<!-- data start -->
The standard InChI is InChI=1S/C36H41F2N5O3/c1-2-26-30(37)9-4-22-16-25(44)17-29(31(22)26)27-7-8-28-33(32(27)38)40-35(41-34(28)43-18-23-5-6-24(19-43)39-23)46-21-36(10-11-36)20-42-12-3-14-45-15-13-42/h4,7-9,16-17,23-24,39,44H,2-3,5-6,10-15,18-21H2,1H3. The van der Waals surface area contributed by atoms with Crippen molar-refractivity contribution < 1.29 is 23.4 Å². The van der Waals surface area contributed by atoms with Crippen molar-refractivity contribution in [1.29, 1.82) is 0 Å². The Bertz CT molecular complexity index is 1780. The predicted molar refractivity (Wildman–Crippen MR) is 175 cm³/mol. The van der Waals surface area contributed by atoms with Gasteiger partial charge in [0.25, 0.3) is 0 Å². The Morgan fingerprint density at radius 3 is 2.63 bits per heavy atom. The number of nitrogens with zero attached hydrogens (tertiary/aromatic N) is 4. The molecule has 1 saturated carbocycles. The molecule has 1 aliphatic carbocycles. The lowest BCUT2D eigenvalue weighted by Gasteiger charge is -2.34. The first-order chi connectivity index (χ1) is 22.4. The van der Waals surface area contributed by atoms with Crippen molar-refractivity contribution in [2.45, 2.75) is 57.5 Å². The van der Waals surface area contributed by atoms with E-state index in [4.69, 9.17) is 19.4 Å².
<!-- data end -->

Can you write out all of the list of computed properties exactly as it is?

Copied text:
The standard InChI is InChI=1S/C36H41F2N5O3/c1-2-26-30(37)9-4-22-16-25(44)17-29(31(22)26)27-7-8-28-33(32(27)38)40-35(41-34(28)43-18-23-5-6-24(19-43)39-23)46-21-36(10-11-36)20-42-12-3-14-45-15-13-42/h4,7-9,16-17,23-24,39,44H,2-3,5-6,10-15,18-21H2,1H3. The van der Waals surface area contributed by atoms with Crippen molar-refractivity contribution < 1.29 is 23.4 Å². The van der Waals surface area contributed by atoms with Crippen molar-refractivity contribution in [1.29, 1.82) is 0 Å². The Bertz CT molecular complexity index is 1780. The predicted molar refractivity (Wildman–Crippen MR) is 175 cm³/mol. The van der Waals surface area contributed by atoms with Gasteiger partial charge in [0.25, 0.3) is 0 Å². The Morgan fingerprint density at radius 3 is 2.63 bits per heavy atom. The number of nitrogens with zero attached hydrogens (tertiary/aromatic N) is 4. The molecule has 1 saturated carbocycles. The molecule has 1 aliphatic carbocycles. The lowest BCUT2D eigenvalue weighted by Gasteiger charge is -2.34. The first-order chi connectivity index (χ1) is 22.4. The van der Waals surface area contributed by atoms with Crippen molar-refractivity contribution in [2.45, 2.75) is 57.5 Å². The van der Waals surface area contributed by atoms with E-state index in [4.69, 9.17) is 19.4 Å².